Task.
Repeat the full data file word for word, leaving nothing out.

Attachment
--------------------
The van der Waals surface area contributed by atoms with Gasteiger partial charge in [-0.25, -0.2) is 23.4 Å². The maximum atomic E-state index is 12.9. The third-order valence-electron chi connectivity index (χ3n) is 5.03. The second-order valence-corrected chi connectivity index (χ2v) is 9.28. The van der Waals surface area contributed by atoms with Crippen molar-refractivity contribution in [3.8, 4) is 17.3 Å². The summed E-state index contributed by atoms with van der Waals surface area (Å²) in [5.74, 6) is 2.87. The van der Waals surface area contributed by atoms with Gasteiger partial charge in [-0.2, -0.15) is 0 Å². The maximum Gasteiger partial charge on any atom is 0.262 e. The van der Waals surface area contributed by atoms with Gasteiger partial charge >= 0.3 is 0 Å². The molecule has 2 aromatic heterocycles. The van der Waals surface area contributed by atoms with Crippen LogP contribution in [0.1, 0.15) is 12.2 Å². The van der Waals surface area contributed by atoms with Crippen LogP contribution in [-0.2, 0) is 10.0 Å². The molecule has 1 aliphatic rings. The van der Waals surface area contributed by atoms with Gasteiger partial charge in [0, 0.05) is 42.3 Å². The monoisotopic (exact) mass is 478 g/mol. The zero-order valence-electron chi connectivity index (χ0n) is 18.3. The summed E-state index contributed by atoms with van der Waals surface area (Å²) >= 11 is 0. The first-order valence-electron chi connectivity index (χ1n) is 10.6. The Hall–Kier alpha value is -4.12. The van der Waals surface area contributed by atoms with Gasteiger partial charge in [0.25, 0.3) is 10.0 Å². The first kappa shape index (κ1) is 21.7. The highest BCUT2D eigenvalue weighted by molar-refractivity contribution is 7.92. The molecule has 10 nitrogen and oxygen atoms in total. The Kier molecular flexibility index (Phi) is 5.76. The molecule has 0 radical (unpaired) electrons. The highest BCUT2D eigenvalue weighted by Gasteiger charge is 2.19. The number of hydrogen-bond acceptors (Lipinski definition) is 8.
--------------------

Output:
The van der Waals surface area contributed by atoms with Gasteiger partial charge in [-0.25, -0.2) is 23.4 Å². The maximum atomic E-state index is 12.9. The third-order valence-electron chi connectivity index (χ3n) is 5.03. The second-order valence-corrected chi connectivity index (χ2v) is 9.28. The van der Waals surface area contributed by atoms with Crippen molar-refractivity contribution in [3.8, 4) is 17.3 Å². The summed E-state index contributed by atoms with van der Waals surface area (Å²) in [5.74, 6) is 2.87. The van der Waals surface area contributed by atoms with Gasteiger partial charge in [-0.2, -0.15) is 0 Å². The maximum Gasteiger partial charge on any atom is 0.262 e. The van der Waals surface area contributed by atoms with Gasteiger partial charge >= 0.3 is 0 Å². The molecule has 2 aromatic heterocycles. The van der Waals surface area contributed by atoms with Crippen LogP contribution in [0.1, 0.15) is 12.2 Å². The van der Waals surface area contributed by atoms with Crippen LogP contribution in [-0.2, 0) is 10.0 Å². The molecule has 1 aliphatic rings. The van der Waals surface area contributed by atoms with Gasteiger partial charge in [0, 0.05) is 42.3 Å². The monoisotopic (exact) mass is 478 g/mol. The zero-order valence-electron chi connectivity index (χ0n) is 18.3. The summed E-state index contributed by atoms with van der Waals surface area (Å²) >= 11 is 0. The first-order valence-electron chi connectivity index (χ1n) is 10.6. The Hall–Kier alpha value is -4.12. The van der Waals surface area contributed by atoms with Gasteiger partial charge in [0.25, 0.3) is 10.0 Å². The first kappa shape index (κ1) is 21.7. The highest BCUT2D eigenvalue weighted by molar-refractivity contribution is 7.92. The molecule has 10 nitrogen and oxygen atoms in total. The Kier molecular flexibility index (Phi) is 5.76. The molecule has 0 radical (unpaired) electrons. The highest BCUT2D eigenvalue weighted by Gasteiger charge is 2.19. The number of hydrogen-bond acceptors (Lipinski definition) is 8.